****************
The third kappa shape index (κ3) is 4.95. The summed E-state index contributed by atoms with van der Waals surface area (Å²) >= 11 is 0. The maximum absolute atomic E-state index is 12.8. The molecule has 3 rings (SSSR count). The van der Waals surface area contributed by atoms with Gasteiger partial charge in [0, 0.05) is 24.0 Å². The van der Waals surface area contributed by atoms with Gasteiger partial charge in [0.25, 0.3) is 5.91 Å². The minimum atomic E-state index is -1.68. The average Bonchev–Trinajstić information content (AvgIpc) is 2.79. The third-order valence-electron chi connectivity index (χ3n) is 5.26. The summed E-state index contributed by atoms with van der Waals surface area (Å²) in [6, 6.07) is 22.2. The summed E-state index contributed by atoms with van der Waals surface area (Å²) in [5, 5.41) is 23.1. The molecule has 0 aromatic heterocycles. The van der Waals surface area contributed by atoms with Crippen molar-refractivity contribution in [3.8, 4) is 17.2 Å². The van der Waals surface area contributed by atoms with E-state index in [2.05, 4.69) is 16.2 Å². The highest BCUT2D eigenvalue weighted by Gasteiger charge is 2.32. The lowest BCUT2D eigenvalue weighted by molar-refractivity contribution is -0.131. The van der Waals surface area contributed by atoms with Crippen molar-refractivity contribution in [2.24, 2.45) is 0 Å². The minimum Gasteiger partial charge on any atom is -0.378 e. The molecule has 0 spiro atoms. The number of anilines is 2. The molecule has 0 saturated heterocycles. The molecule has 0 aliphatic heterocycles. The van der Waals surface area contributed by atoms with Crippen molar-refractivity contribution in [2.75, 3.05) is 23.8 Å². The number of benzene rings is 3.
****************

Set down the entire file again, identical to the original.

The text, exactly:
The third kappa shape index (κ3) is 4.95. The summed E-state index contributed by atoms with van der Waals surface area (Å²) >= 11 is 0. The maximum absolute atomic E-state index is 12.8. The molecule has 3 rings (SSSR count). The van der Waals surface area contributed by atoms with Gasteiger partial charge in [0, 0.05) is 24.0 Å². The van der Waals surface area contributed by atoms with Gasteiger partial charge in [0.25, 0.3) is 5.91 Å². The minimum atomic E-state index is -1.68. The average Bonchev–Trinajstić information content (AvgIpc) is 2.79. The third-order valence-electron chi connectivity index (χ3n) is 5.26. The summed E-state index contributed by atoms with van der Waals surface area (Å²) in [6, 6.07) is 22.2. The summed E-state index contributed by atoms with van der Waals surface area (Å²) in [5, 5.41) is 23.1. The molecule has 0 aromatic heterocycles. The van der Waals surface area contributed by atoms with Crippen molar-refractivity contribution in [3.8, 4) is 17.2 Å². The van der Waals surface area contributed by atoms with E-state index in [2.05, 4.69) is 16.2 Å². The highest BCUT2D eigenvalue weighted by Gasteiger charge is 2.32. The lowest BCUT2D eigenvalue weighted by molar-refractivity contribution is -0.131. The van der Waals surface area contributed by atoms with Crippen molar-refractivity contribution in [2.24, 2.45) is 0 Å². The minimum Gasteiger partial charge on any atom is -0.378 e. The molecule has 0 spiro atoms. The number of anilines is 2. The molecule has 0 saturated heterocycles. The molecule has 0 aliphatic heterocycles. The van der Waals surface area contributed by atoms with Crippen molar-refractivity contribution in [2.75, 3.05) is 23.8 Å². The number of benzene rings is 3.